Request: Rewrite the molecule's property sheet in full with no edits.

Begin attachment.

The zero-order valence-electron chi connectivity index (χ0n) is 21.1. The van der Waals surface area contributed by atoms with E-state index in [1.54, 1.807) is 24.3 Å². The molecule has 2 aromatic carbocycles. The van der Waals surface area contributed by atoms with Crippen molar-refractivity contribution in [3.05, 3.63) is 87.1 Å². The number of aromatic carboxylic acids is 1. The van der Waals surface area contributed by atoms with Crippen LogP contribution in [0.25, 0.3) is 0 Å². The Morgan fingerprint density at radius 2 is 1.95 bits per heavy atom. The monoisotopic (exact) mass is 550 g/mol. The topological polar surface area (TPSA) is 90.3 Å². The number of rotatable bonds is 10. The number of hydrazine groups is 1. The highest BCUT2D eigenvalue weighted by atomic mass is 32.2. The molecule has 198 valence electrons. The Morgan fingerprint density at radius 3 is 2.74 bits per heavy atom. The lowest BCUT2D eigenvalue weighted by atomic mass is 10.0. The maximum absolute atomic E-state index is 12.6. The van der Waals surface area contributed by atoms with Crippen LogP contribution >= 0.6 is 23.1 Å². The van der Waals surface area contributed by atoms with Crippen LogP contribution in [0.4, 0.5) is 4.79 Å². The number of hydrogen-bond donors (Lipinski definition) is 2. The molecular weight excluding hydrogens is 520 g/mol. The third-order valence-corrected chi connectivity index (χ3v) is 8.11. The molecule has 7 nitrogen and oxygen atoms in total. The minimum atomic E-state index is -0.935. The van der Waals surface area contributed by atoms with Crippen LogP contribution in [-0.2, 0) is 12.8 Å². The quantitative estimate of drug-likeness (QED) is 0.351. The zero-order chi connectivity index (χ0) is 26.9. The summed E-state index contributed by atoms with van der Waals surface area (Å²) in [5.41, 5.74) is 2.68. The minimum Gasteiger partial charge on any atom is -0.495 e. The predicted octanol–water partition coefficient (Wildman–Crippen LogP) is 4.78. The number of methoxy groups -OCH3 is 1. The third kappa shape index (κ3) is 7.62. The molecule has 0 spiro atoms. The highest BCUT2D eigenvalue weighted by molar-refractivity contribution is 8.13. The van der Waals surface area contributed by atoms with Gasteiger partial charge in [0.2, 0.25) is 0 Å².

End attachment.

The zero-order valence-electron chi connectivity index (χ0n) is 21.1. The van der Waals surface area contributed by atoms with E-state index in [1.54, 1.807) is 24.3 Å². The molecule has 2 aromatic carbocycles. The van der Waals surface area contributed by atoms with Crippen molar-refractivity contribution in [3.05, 3.63) is 87.1 Å². The number of aromatic carboxylic acids is 1. The van der Waals surface area contributed by atoms with Crippen LogP contribution in [0.25, 0.3) is 0 Å². The Morgan fingerprint density at radius 2 is 1.95 bits per heavy atom. The monoisotopic (exact) mass is 550 g/mol. The topological polar surface area (TPSA) is 90.3 Å². The number of rotatable bonds is 10. The number of hydrazine groups is 1. The highest BCUT2D eigenvalue weighted by atomic mass is 32.2. The molecule has 198 valence electrons. The Morgan fingerprint density at radius 3 is 2.74 bits per heavy atom. The lowest BCUT2D eigenvalue weighted by atomic mass is 10.0. The maximum absolute atomic E-state index is 12.6. The van der Waals surface area contributed by atoms with Crippen LogP contribution >= 0.6 is 23.1 Å². The van der Waals surface area contributed by atoms with Crippen LogP contribution in [0.4, 0.5) is 4.79 Å². The number of hydrogen-bond donors (Lipinski definition) is 2. The molecular weight excluding hydrogens is 520 g/mol. The third-order valence-corrected chi connectivity index (χ3v) is 8.11. The molecule has 7 nitrogen and oxygen atoms in total. The minimum atomic E-state index is -0.935. The van der Waals surface area contributed by atoms with Crippen LogP contribution in [-0.2, 0) is 12.8 Å². The quantitative estimate of drug-likeness (QED) is 0.351. The zero-order chi connectivity index (χ0) is 26.9. The summed E-state index contributed by atoms with van der Waals surface area (Å²) in [5.41, 5.74) is 2.68. The minimum Gasteiger partial charge on any atom is -0.495 e. The predicted octanol–water partition coefficient (Wildman–Crippen LogP) is 4.78. The number of methoxy groups -OCH3 is 1. The third kappa shape index (κ3) is 7.62. The molecule has 0 spiro atoms. The highest BCUT2D eigenvalue weighted by molar-refractivity contribution is 8.13. The van der Waals surface area contributed by atoms with Gasteiger partial charge in [0.2, 0.25) is 0 Å².